Organizing Dialogue, Experience and Knowledge for Complex Problem-Solving

Latest: Appealing to a greater vision for INTERPRETING

by • January 6th, 2013

Response to Stephanie Clark’s vlogs about linguistic equality (between American Sign Language and English) and training for Certified Deaf Interpreters. Training and dialogue in ASL are stepping stones to bigger challenges: such as creating a market for CDIs to get work and choosing to trust each other as allies even when we sometimes let each other down. If we focus on the bigger goal, more of the necessary steps will fall into place naturally.

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Latest: Conference of Interpreter Trainers CEUs

by • November 21st, 2012

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Latest: Communication Theory and Simultaneous Interpreting

by • November 4th, 2012

Where is your meaning? Communicating with someone who is fluent in a language different from yours through a simultaneous interpreter is a special practice of intercultural communication. An online course from the Learning Lab for Resiliency will use a think tank approach to exploring the intersection of theory with practice. Information and registration instructions are […]

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Latest: Sign Language Interpreting and Emergency Management

by • November 2nd, 2012

Language for the Eyes It has only taken decades of advocacy and complaints to the FCC, FEMA, and State governments for public officials to respond to Deaf Americans who rely on sign language for communication. The outburst of public response to professional simultaneous interpretation of a signed language during Hurricane Sandy reveals an astonishing range of […]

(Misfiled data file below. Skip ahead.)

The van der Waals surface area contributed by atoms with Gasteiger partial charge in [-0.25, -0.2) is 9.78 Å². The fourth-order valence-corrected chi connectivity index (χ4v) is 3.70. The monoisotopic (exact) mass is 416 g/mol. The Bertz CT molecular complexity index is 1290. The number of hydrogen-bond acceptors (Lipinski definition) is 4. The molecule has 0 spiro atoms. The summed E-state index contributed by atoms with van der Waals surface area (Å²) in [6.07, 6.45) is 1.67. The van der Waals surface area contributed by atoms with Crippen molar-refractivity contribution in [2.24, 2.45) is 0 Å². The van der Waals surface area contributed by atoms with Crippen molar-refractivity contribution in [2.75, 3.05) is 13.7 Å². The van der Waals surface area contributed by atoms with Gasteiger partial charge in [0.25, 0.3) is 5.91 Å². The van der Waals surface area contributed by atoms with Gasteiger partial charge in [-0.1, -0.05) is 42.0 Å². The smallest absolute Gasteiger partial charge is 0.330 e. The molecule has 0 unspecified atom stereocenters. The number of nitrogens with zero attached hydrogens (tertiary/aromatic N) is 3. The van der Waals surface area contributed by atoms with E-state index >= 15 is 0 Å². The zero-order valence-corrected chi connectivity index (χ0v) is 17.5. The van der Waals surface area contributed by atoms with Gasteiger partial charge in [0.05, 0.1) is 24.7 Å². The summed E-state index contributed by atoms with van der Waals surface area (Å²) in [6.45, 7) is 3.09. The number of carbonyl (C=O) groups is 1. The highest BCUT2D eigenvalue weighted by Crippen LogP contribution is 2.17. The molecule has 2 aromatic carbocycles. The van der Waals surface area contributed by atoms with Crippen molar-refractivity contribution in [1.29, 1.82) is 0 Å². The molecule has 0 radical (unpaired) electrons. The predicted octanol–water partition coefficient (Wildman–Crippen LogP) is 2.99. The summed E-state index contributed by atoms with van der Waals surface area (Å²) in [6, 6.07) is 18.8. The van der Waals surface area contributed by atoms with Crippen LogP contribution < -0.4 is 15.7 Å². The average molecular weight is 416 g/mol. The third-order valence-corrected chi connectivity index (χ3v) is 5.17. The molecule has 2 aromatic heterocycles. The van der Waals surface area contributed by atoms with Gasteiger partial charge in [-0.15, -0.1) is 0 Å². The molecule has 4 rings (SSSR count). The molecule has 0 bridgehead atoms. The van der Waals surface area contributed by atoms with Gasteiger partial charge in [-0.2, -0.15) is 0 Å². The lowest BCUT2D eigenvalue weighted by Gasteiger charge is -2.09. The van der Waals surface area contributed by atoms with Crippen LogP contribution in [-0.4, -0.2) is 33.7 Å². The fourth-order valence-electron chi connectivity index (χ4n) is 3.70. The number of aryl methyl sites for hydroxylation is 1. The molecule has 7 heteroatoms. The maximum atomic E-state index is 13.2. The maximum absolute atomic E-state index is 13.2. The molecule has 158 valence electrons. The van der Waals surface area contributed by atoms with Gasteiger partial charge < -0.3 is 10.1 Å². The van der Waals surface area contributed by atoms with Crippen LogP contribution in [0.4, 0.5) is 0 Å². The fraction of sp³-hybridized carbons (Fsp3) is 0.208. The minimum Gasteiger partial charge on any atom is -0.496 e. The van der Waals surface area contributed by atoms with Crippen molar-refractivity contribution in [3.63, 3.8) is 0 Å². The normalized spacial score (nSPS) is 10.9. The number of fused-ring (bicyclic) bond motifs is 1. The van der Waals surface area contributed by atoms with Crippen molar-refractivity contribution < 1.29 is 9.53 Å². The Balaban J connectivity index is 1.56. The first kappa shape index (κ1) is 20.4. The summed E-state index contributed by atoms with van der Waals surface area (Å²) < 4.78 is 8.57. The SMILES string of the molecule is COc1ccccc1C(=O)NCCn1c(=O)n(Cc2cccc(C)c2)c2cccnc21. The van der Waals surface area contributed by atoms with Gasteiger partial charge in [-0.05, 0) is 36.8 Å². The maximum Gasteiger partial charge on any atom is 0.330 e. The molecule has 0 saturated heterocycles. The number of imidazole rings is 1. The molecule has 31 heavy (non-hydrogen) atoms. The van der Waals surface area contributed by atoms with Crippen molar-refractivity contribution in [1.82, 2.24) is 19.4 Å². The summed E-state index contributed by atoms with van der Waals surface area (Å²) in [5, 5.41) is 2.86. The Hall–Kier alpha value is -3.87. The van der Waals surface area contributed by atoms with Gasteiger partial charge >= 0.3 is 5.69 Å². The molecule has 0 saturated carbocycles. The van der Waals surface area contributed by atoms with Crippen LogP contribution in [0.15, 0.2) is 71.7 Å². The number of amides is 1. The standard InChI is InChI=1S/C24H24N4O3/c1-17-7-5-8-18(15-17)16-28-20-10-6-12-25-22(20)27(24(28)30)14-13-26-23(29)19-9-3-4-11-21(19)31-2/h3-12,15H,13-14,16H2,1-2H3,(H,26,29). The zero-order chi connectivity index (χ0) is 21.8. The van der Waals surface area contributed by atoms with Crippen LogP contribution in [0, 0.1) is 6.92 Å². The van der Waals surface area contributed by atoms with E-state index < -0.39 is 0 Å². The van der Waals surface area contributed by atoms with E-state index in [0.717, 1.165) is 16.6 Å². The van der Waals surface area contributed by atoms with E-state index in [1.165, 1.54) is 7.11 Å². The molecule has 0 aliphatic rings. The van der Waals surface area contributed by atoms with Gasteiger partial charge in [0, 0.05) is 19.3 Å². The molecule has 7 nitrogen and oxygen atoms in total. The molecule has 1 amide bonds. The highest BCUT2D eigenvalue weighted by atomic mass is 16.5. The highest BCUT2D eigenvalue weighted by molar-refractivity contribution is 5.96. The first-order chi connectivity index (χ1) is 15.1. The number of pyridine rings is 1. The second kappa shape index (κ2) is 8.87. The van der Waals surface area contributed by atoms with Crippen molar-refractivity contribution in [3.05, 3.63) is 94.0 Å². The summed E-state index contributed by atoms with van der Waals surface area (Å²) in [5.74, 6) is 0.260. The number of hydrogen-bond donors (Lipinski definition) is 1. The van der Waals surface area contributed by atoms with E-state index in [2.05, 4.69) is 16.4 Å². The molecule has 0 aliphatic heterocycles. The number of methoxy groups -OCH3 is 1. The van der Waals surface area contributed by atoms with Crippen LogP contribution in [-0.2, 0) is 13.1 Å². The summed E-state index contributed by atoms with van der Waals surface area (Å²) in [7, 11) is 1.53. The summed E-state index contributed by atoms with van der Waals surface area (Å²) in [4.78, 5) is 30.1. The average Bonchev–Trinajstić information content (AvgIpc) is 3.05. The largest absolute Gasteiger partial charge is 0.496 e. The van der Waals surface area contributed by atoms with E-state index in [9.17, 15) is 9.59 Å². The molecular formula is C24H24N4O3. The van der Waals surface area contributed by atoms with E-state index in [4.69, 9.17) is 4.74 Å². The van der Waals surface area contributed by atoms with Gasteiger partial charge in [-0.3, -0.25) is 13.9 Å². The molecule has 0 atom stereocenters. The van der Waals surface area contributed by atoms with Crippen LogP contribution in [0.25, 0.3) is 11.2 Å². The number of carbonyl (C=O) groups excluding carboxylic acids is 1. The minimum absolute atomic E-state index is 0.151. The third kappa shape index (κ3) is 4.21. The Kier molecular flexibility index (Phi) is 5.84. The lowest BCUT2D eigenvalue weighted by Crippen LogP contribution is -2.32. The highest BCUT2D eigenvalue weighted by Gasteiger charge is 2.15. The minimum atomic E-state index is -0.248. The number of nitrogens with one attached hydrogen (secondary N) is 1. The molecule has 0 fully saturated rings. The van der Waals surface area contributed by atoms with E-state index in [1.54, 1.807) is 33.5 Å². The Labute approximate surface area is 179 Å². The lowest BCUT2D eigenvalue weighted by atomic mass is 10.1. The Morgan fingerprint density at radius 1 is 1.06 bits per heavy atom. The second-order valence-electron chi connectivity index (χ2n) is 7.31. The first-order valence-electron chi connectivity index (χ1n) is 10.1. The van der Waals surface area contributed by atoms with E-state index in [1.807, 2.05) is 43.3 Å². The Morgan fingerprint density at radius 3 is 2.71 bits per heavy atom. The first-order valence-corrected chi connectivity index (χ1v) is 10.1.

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Latest: You know it’s bad when you can’t find your own website.

by • October 10th, 2012

I have a lot to write today: a brief description of the MEDIEM/UMass Dashboard tool for online social deliberation, some notes on accommodation concerns, and a public report on the findings of the action learning research that I did in a workshop at RID Region II. The conversation threads with each associated interlocutor-group are simultaneous-they […]

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Latest: Homolingualism and the Interaction Taboo: Simultaneous Interpretation in the European Public Sphere

by • September 10th, 2012

This case study presents conference-style simultaneous interpretation in the European Parliament as a dynamic microcosm for communicating Europe. In the enlarged EP, the regime of controlled multilingualism has been challenged by an emergent pluralingualism in which Members use multiple and mixed languages in addition to the services of simultaneous interpreters. This marks a temporal and paradigmatic shift in the larger game of languages in the European public sphere.

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Latest: A Case for Action Learning: Living the Question Now